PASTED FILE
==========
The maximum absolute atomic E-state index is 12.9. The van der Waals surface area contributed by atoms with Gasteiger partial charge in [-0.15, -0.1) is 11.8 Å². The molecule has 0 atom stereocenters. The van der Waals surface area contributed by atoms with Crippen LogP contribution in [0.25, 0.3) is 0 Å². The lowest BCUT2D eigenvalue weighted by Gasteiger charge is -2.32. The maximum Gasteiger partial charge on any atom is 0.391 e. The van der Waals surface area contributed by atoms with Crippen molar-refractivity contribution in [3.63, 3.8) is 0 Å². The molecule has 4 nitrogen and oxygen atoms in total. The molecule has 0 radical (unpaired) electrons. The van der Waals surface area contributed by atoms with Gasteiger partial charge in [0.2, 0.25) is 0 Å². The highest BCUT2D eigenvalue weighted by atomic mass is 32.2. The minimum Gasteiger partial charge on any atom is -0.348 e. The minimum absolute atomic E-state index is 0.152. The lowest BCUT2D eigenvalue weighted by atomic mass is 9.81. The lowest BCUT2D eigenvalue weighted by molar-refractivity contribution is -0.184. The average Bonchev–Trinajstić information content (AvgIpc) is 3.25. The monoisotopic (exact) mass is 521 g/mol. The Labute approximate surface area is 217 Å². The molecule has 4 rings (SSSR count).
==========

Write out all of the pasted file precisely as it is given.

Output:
The maximum absolute atomic E-state index is 12.9. The van der Waals surface area contributed by atoms with Gasteiger partial charge in [-0.15, -0.1) is 11.8 Å². The molecule has 0 atom stereocenters. The van der Waals surface area contributed by atoms with Crippen LogP contribution in [0.25, 0.3) is 0 Å². The lowest BCUT2D eigenvalue weighted by Gasteiger charge is -2.32. The maximum Gasteiger partial charge on any atom is 0.391 e. The van der Waals surface area contributed by atoms with Crippen molar-refractivity contribution in [3.63, 3.8) is 0 Å². The molecule has 4 nitrogen and oxygen atoms in total. The molecule has 0 radical (unpaired) electrons. The van der Waals surface area contributed by atoms with Gasteiger partial charge in [0.2, 0.25) is 0 Å². The highest BCUT2D eigenvalue weighted by atomic mass is 32.2. The minimum Gasteiger partial charge on any atom is -0.348 e. The minimum absolute atomic E-state index is 0.152. The lowest BCUT2D eigenvalue weighted by atomic mass is 9.81. The lowest BCUT2D eigenvalue weighted by molar-refractivity contribution is -0.184. The average Bonchev–Trinajstić information content (AvgIpc) is 3.25. The monoisotopic (exact) mass is 521 g/mol. The Labute approximate surface area is 217 Å². The molecule has 4 rings (SSSR count).